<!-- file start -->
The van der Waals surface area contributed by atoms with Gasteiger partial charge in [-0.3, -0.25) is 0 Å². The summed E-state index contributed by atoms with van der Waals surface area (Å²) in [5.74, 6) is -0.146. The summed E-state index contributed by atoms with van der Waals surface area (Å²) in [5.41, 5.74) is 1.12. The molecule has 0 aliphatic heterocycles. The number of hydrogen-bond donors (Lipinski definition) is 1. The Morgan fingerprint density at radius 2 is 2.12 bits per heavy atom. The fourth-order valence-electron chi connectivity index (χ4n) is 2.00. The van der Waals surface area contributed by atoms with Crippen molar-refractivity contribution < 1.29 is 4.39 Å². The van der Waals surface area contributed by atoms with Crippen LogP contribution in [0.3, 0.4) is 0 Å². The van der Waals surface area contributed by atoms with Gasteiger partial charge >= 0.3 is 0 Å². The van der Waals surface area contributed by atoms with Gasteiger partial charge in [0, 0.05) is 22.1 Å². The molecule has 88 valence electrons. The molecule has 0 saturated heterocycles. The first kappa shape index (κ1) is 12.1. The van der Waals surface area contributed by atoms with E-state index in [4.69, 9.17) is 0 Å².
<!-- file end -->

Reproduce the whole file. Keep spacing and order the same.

The van der Waals surface area contributed by atoms with Gasteiger partial charge in [-0.3, -0.25) is 0 Å². The summed E-state index contributed by atoms with van der Waals surface area (Å²) in [5.74, 6) is -0.146. The summed E-state index contributed by atoms with van der Waals surface area (Å²) in [5.41, 5.74) is 1.12. The molecule has 0 aliphatic heterocycles. The number of hydrogen-bond donors (Lipinski definition) is 1. The Morgan fingerprint density at radius 2 is 2.12 bits per heavy atom. The fourth-order valence-electron chi connectivity index (χ4n) is 2.00. The van der Waals surface area contributed by atoms with Crippen molar-refractivity contribution < 1.29 is 4.39 Å². The van der Waals surface area contributed by atoms with Crippen LogP contribution in [0.3, 0.4) is 0 Å². The van der Waals surface area contributed by atoms with Gasteiger partial charge >= 0.3 is 0 Å². The van der Waals surface area contributed by atoms with Gasteiger partial charge in [0, 0.05) is 22.1 Å². The molecule has 88 valence electrons. The molecule has 0 saturated heterocycles. The first kappa shape index (κ1) is 12.1. The van der Waals surface area contributed by atoms with E-state index in [4.69, 9.17) is 0 Å².